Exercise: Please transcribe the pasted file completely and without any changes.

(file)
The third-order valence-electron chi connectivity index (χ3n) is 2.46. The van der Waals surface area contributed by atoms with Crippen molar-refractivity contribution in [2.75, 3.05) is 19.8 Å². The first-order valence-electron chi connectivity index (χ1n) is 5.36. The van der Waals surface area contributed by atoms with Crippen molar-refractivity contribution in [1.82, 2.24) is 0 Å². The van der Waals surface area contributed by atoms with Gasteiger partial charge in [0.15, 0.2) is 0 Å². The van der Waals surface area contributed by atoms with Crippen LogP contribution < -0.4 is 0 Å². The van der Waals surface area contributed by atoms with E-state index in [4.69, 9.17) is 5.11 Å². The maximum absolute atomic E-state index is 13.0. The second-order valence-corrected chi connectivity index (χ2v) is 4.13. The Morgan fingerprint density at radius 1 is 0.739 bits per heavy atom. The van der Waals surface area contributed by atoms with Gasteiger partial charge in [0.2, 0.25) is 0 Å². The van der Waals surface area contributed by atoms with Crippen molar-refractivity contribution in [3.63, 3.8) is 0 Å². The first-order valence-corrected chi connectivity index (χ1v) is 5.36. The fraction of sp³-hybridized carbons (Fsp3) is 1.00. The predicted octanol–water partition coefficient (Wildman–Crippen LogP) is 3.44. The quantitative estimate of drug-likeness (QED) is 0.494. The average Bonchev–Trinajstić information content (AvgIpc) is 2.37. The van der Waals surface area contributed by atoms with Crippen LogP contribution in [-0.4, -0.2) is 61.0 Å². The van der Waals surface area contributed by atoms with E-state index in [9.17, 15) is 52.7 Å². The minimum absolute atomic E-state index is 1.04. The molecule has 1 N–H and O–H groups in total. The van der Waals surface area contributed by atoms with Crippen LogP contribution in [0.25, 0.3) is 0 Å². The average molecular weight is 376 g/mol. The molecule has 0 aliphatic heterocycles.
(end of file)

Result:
The third-order valence-electron chi connectivity index (χ3n) is 2.46. The van der Waals surface area contributed by atoms with Crippen molar-refractivity contribution in [2.75, 3.05) is 19.8 Å². The first-order valence-electron chi connectivity index (χ1n) is 5.36. The van der Waals surface area contributed by atoms with Crippen molar-refractivity contribution in [1.82, 2.24) is 0 Å². The van der Waals surface area contributed by atoms with Gasteiger partial charge in [0.15, 0.2) is 0 Å². The van der Waals surface area contributed by atoms with Crippen LogP contribution < -0.4 is 0 Å². The van der Waals surface area contributed by atoms with E-state index in [4.69, 9.17) is 5.11 Å². The maximum absolute atomic E-state index is 13.0. The second-order valence-corrected chi connectivity index (χ2v) is 4.13. The Morgan fingerprint density at radius 1 is 0.739 bits per heavy atom. The van der Waals surface area contributed by atoms with Gasteiger partial charge in [0.2, 0.25) is 0 Å². The van der Waals surface area contributed by atoms with Crippen molar-refractivity contribution in [3.63, 3.8) is 0 Å². The first-order valence-corrected chi connectivity index (χ1v) is 5.36. The fraction of sp³-hybridized carbons (Fsp3) is 1.00. The predicted octanol–water partition coefficient (Wildman–Crippen LogP) is 3.44. The quantitative estimate of drug-likeness (QED) is 0.494. The average Bonchev–Trinajstić information content (AvgIpc) is 2.37. The van der Waals surface area contributed by atoms with Crippen LogP contribution in [-0.4, -0.2) is 61.0 Å². The van der Waals surface area contributed by atoms with E-state index in [9.17, 15) is 52.7 Å². The minimum absolute atomic E-state index is 1.04. The molecule has 1 N–H and O–H groups in total. The van der Waals surface area contributed by atoms with Crippen LogP contribution in [0.25, 0.3) is 0 Å². The average molecular weight is 376 g/mol. The molecule has 0 aliphatic heterocycles.